Wednesday, September 09, 2009

Unity Through Diversity

This was the segment that I preached this last Sunday. We held a combined worship service for the Churches in Florence at the High School stadium. It was packed. What a wonderful experience and I truly feel privileged to have been a part, of what we hope will be an annual event:

Unity Through Diversity (Combined service)

Romans 12:3-9 (Ron 4,5)

4 Just as each of us has one body with many members, and these members do not all have the same function, 5 so in Christ we who are many form one body, and each member belongs to all the others.

An Assemblies of God preacher tells a story about himself about receiving a call from a woman who was quite upset over the death of her pet cat, Homer. She wanted the preacher to conduct the funeral service for Homer!

The preacher explained that this was little out of his line, and he referred her to a friend, a Christian Church pastor at a church down the street. Later, the preacher learned that his friend had referred her to a Nazarene minister, who had referred her to An Evangelical then someone else.

About an hour later, she called the Assemblies of God preacher back and she was still upset. The woman said she was at her wit's end. She couldn't find a preacher to conduct Homer's services and didn't know what to do. She said she planned to give $1000 to the church of the minister who performed this service for Homer.

The Assemblies of God preacher said it took him only a moment to mull this over and then say to her, "Well, why didn't you tell me Homer was a Assemblies of God cat in the first place?!"

Why indeed so many denominations, so many churches? Should we not have unity rather than division?

William Barclay wrote concerning vv. 4,5:

"One of Paul's favorite thoughts is of the Christian Church as a body. Each part of the body carries out its own function, however prominent or however humbly unseen that function may be.

It was Paul's conviction that the Christian Church should be like that. Each member has a task to do; and it is only when each contributes the help of his own task that the body of the Church functions as it ought."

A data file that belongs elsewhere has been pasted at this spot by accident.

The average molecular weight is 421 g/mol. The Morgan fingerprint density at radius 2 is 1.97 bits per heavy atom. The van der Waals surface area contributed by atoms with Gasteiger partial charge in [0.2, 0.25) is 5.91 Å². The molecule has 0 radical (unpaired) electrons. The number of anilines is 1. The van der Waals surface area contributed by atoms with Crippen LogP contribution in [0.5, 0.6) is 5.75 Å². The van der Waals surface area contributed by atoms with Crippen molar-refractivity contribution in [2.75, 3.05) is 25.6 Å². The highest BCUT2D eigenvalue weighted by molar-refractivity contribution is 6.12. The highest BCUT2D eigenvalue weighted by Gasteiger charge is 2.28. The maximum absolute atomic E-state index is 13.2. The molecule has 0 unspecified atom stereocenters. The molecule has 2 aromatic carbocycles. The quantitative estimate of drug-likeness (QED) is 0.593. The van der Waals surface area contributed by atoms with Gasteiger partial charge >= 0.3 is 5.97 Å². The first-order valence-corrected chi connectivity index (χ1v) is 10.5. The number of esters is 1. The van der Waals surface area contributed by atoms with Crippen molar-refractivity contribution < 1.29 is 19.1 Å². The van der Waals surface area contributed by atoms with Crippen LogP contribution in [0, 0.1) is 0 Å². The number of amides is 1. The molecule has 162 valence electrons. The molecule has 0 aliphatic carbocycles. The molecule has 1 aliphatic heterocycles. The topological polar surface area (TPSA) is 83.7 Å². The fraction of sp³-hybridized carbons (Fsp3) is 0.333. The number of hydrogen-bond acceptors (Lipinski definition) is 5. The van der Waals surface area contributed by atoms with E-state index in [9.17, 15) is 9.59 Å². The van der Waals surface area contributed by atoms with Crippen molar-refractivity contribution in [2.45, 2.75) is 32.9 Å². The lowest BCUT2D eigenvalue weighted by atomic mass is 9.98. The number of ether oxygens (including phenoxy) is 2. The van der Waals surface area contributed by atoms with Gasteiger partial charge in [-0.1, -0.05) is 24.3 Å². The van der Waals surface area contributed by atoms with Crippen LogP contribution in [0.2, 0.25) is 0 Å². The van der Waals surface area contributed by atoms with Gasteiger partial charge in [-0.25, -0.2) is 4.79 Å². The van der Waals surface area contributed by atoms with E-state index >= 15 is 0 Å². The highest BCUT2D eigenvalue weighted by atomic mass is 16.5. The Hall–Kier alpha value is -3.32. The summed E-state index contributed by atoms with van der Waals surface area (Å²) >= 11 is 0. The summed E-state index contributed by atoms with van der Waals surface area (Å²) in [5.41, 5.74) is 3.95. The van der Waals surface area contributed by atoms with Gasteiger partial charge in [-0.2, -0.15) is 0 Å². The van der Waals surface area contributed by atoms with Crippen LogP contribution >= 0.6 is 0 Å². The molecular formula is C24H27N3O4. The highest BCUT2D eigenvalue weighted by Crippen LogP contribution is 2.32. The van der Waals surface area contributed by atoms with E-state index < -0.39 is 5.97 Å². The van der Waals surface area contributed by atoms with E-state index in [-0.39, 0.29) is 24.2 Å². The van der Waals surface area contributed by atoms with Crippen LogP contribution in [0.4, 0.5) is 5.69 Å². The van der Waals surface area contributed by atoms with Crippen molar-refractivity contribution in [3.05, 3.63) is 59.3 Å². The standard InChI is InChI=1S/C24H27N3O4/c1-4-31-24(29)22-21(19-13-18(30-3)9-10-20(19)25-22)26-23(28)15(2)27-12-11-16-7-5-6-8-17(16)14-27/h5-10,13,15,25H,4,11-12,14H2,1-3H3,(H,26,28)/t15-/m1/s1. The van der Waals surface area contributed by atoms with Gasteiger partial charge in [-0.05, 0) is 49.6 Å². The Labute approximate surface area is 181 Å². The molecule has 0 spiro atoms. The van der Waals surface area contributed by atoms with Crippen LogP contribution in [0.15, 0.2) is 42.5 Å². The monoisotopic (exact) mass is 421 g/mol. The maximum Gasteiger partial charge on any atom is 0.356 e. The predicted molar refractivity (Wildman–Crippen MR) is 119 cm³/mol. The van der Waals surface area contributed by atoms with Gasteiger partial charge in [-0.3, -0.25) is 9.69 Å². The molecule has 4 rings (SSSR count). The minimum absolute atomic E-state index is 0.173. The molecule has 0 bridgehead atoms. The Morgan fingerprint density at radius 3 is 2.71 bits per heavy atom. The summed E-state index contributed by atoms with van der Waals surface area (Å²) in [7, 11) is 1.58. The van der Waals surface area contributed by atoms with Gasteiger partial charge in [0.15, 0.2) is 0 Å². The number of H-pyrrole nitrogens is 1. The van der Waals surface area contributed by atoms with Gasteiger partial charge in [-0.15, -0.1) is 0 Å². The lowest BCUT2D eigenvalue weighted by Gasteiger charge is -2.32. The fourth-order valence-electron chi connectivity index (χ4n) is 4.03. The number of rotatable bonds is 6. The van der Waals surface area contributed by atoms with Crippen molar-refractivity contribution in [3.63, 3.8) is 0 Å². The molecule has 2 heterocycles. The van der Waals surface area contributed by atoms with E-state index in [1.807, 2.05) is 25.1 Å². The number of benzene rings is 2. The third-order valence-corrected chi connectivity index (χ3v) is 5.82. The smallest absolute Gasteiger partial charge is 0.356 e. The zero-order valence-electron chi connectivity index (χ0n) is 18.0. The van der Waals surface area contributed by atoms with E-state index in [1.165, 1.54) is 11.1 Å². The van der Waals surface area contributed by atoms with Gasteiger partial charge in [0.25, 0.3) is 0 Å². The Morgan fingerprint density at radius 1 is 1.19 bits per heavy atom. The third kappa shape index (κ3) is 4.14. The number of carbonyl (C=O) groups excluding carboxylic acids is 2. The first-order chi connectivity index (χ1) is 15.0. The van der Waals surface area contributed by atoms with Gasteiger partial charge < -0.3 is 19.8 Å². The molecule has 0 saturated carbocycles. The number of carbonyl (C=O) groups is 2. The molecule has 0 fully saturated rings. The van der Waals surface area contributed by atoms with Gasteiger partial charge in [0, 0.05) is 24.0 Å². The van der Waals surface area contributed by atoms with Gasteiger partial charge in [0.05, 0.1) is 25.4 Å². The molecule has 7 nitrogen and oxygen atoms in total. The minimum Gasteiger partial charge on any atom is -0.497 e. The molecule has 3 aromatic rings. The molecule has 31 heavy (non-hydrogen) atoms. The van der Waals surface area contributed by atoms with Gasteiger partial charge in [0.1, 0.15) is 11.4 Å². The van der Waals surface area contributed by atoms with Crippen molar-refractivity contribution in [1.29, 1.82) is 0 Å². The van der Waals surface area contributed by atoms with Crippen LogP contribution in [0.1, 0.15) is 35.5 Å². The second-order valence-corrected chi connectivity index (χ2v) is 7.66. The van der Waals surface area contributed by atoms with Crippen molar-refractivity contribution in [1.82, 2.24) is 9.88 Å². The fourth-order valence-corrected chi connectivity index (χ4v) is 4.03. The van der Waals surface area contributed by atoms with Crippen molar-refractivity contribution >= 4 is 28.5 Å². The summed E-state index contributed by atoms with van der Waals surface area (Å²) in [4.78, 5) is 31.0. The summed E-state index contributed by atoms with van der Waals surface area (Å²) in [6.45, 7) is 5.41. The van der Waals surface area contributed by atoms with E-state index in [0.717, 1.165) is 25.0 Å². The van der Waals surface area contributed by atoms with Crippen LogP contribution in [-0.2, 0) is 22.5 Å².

Beneath this passage lie very important rules for life.

(i) First of all, it urges us to know ourselves. (What has God called us to do?)

(ii) Second, it urges us to accept ourselves and to realize that we are all important in the body of Christ. We need each other.

It's time we celebrated the diversity of Jesus' body. Not only in our individual congregations but in all of the different congregations here in Florence.

We, the church, truly can be a working living example of Unity through Diversity, let's embrace that. Without Diversity, we could not function as a body. Just as a body made up of all feet or eyes would not function in unity.

Christian Singer Betsy Walker wrote this on her blog:

"Yesterday morning I broke my pinky toe. I don't even have a cool story to go with it! I was carrying cantaloupe to the table for breakfast and caught my toe on the chair. Guess it doesn't take much.

Now, when you break your pinky toe there's no medical emergency. You basically just continue on - life as usual.

I can still walk...but it hurts. I can still work out at the gym...but I've adjusted which exercises I do. So, I'm functioning, but I'm limping.

This morning the Lord woke me up with this thought: how many people think they are pinky toes?

Maybe you are a pinky toe in the body of Christ. Maybe the church can go on without you but it will be running with a limp.

Betsy goes on: I have found that my big toe (which is strong and healthy) has been trying to compensate for my gimp pinky and as a result my whole foot is starting to hurt.

The big toe isn't supposed to carry such a heavy burden. And if my whole foot is damaged as a result, that is a medical emergency! I would have to make some serious changes in my lifestyle.

I see a lot of people sitting in their seats on Sunday morning, and that is the extent of their participation.

But don't you see?

When you don't participate -it hurts
When you don't give - it hurts
When you don't serve - it hurts
When you don't love - it hurts

Maybe your role on this earth seems behind the scenes or small...maybe your main job is to be a support for Big Toes, but even then your role is huge. You enable us, the church, to run the race in the manner we were meant to run."

We may not choose to be the pinky toe, but if that is what God has called us to do, let's do it well.

There shouldn't be any super stars in the body of Christ.

We each have our own role to play and our own gifts to use. God designed the body of believers to be able to use their abilities to support the other members of the body.

No one is more important, but all must work together for the common good. If one person doesn't participate then the entire body suffers.

This applies to the individual and the local church. We all must do what God has called us to do.

Never feel as though you aren't important in the body of Christ.

Until we all accept our roles and support one another we will never rise to our full potential as the body of Christ.

My prayer for today is this:

(Everyone repeat after me)

Lord let me be the best pinky toe that I can possibly be!


Anonymous said...

yes its okay to be a baby toe, this baby toe thinks praying for a pet isnt something a pastor should do. Funerals for pets arent necessary, however you could minister to the woman on what is important in Gods eyes....otherwise an okay illustration..Cant compromise on the essentials but on secondary issues dont need to get bent out of shape over...janitor

Ron Ballew said...

It's not a true story.

Whether you pray for a pet depends on what that pet's denomination is...(this is a joke).